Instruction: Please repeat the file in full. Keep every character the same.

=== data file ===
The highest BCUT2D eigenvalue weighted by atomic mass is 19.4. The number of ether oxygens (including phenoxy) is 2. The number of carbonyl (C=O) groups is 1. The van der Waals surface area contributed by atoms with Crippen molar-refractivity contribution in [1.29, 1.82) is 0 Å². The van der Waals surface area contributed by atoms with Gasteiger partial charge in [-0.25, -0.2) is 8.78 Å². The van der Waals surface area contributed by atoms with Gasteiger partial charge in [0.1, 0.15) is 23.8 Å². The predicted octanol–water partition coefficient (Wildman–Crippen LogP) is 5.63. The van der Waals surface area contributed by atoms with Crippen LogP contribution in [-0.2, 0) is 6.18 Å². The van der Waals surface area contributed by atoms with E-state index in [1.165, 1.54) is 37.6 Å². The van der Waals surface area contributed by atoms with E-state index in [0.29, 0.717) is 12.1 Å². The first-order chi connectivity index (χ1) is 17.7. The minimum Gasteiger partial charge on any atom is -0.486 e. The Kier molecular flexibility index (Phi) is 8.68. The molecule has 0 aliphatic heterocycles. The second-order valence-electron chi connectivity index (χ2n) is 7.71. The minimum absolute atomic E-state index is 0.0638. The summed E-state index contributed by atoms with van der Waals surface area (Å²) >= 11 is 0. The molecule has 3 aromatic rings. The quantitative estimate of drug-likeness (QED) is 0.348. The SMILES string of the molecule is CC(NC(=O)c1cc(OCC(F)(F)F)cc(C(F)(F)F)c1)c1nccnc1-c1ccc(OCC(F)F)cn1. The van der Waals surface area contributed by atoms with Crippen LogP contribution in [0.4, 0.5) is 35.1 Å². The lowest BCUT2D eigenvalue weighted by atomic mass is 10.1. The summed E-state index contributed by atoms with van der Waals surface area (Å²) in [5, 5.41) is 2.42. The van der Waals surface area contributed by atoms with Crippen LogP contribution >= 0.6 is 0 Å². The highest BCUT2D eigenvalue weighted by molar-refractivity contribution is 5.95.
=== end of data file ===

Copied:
The highest BCUT2D eigenvalue weighted by atomic mass is 19.4. The number of ether oxygens (including phenoxy) is 2. The number of carbonyl (C=O) groups is 1. The van der Waals surface area contributed by atoms with Crippen molar-refractivity contribution in [1.29, 1.82) is 0 Å². The van der Waals surface area contributed by atoms with Gasteiger partial charge in [-0.25, -0.2) is 8.78 Å². The van der Waals surface area contributed by atoms with Gasteiger partial charge in [0.1, 0.15) is 23.8 Å². The predicted octanol–water partition coefficient (Wildman–Crippen LogP) is 5.63. The van der Waals surface area contributed by atoms with Crippen LogP contribution in [-0.2, 0) is 6.18 Å². The van der Waals surface area contributed by atoms with E-state index in [1.165, 1.54) is 37.6 Å². The van der Waals surface area contributed by atoms with E-state index in [0.29, 0.717) is 12.1 Å². The first-order chi connectivity index (χ1) is 17.7. The minimum Gasteiger partial charge on any atom is -0.486 e. The Kier molecular flexibility index (Phi) is 8.68. The molecule has 0 aliphatic heterocycles. The second-order valence-electron chi connectivity index (χ2n) is 7.71. The minimum absolute atomic E-state index is 0.0638. The summed E-state index contributed by atoms with van der Waals surface area (Å²) >= 11 is 0. The molecule has 3 aromatic rings. The quantitative estimate of drug-likeness (QED) is 0.348. The SMILES string of the molecule is CC(NC(=O)c1cc(OCC(F)(F)F)cc(C(F)(F)F)c1)c1nccnc1-c1ccc(OCC(F)F)cn1. The van der Waals surface area contributed by atoms with Crippen LogP contribution in [0.4, 0.5) is 35.1 Å². The lowest BCUT2D eigenvalue weighted by atomic mass is 10.1. The summed E-state index contributed by atoms with van der Waals surface area (Å²) in [5, 5.41) is 2.42. The van der Waals surface area contributed by atoms with Crippen LogP contribution >= 0.6 is 0 Å². The highest BCUT2D eigenvalue weighted by molar-refractivity contribution is 5.95.